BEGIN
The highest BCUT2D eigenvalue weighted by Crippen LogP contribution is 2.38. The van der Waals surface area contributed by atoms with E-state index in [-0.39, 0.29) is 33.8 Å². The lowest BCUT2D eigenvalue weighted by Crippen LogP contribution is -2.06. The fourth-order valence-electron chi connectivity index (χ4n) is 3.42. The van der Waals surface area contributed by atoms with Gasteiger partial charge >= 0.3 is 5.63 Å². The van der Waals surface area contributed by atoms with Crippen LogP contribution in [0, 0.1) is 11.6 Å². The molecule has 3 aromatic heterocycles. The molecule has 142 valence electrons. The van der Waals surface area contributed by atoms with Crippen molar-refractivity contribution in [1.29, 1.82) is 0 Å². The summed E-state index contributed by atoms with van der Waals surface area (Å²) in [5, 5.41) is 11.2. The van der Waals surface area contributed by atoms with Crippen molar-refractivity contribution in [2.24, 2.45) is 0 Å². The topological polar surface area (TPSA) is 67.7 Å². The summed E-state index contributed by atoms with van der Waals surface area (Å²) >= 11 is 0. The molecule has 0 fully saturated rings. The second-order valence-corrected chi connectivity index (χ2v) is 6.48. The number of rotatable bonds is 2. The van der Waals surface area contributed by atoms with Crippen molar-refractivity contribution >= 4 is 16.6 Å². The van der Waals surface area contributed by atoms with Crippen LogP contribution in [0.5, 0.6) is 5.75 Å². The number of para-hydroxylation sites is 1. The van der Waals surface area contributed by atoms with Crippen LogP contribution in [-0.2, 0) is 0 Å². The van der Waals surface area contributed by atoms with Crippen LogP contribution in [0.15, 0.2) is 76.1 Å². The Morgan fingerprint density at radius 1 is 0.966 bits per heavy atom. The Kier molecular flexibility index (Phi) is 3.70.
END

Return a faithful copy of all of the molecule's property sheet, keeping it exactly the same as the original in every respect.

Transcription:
The highest BCUT2D eigenvalue weighted by Crippen LogP contribution is 2.38. The van der Waals surface area contributed by atoms with E-state index in [-0.39, 0.29) is 33.8 Å². The lowest BCUT2D eigenvalue weighted by Crippen LogP contribution is -2.06. The fourth-order valence-electron chi connectivity index (χ4n) is 3.42. The van der Waals surface area contributed by atoms with Gasteiger partial charge >= 0.3 is 5.63 Å². The van der Waals surface area contributed by atoms with Crippen LogP contribution in [0, 0.1) is 11.6 Å². The molecule has 3 aromatic heterocycles. The molecule has 142 valence electrons. The van der Waals surface area contributed by atoms with Crippen molar-refractivity contribution in [1.29, 1.82) is 0 Å². The summed E-state index contributed by atoms with van der Waals surface area (Å²) in [5, 5.41) is 11.2. The van der Waals surface area contributed by atoms with Crippen molar-refractivity contribution in [2.24, 2.45) is 0 Å². The topological polar surface area (TPSA) is 67.7 Å². The summed E-state index contributed by atoms with van der Waals surface area (Å²) >= 11 is 0. The molecule has 0 fully saturated rings. The second-order valence-corrected chi connectivity index (χ2v) is 6.48. The number of rotatable bonds is 2. The van der Waals surface area contributed by atoms with Crippen molar-refractivity contribution >= 4 is 16.6 Å². The van der Waals surface area contributed by atoms with Crippen LogP contribution in [0.5, 0.6) is 5.75 Å². The number of para-hydroxylation sites is 1. The van der Waals surface area contributed by atoms with Crippen LogP contribution in [-0.2, 0) is 0 Å². The van der Waals surface area contributed by atoms with Crippen LogP contribution in [0.15, 0.2) is 76.1 Å². The Morgan fingerprint density at radius 1 is 0.966 bits per heavy atom. The Kier molecular flexibility index (Phi) is 3.70.